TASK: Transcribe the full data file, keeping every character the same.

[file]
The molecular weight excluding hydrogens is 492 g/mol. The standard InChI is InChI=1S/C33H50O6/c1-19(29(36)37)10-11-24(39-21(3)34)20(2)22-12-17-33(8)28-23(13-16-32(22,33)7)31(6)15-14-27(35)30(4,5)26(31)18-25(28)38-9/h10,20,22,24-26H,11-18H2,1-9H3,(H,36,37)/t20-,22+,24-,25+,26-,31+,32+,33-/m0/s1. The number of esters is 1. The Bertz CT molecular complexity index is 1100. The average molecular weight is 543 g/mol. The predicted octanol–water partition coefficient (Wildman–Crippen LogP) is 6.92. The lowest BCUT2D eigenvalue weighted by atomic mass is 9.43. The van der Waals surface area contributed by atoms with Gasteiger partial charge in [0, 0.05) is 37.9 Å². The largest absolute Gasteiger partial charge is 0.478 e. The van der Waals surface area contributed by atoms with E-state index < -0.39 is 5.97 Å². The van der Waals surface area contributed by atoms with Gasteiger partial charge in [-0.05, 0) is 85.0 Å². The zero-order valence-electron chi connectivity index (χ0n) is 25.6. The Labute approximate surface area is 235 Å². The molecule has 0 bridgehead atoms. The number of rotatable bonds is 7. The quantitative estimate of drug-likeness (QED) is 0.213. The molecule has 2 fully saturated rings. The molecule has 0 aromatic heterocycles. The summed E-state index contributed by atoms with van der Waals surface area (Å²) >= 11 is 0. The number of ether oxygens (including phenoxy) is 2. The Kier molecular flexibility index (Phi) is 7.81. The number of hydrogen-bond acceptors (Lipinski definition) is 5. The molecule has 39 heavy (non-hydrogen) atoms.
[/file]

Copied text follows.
The molecular weight excluding hydrogens is 492 g/mol. The standard InChI is InChI=1S/C33H50O6/c1-19(29(36)37)10-11-24(39-21(3)34)20(2)22-12-17-33(8)28-23(13-16-32(22,33)7)31(6)15-14-27(35)30(4,5)26(31)18-25(28)38-9/h10,20,22,24-26H,11-18H2,1-9H3,(H,36,37)/t20-,22+,24-,25+,26-,31+,32+,33-/m0/s1. The number of esters is 1. The Bertz CT molecular complexity index is 1100. The average molecular weight is 543 g/mol. The predicted octanol–water partition coefficient (Wildman–Crippen LogP) is 6.92. The lowest BCUT2D eigenvalue weighted by atomic mass is 9.43. The van der Waals surface area contributed by atoms with Gasteiger partial charge in [0, 0.05) is 37.9 Å². The largest absolute Gasteiger partial charge is 0.478 e. The van der Waals surface area contributed by atoms with E-state index < -0.39 is 5.97 Å². The van der Waals surface area contributed by atoms with Gasteiger partial charge in [-0.05, 0) is 85.0 Å². The zero-order valence-electron chi connectivity index (χ0n) is 25.6. The Labute approximate surface area is 235 Å². The molecule has 0 bridgehead atoms. The number of rotatable bonds is 7. The quantitative estimate of drug-likeness (QED) is 0.213. The molecule has 2 fully saturated rings. The molecule has 0 aromatic heterocycles. The summed E-state index contributed by atoms with van der Waals surface area (Å²) >= 11 is 0. The number of ether oxygens (including phenoxy) is 2. The Kier molecular flexibility index (Phi) is 7.81. The number of hydrogen-bond acceptors (Lipinski definition) is 5. The molecule has 39 heavy (non-hydrogen) atoms.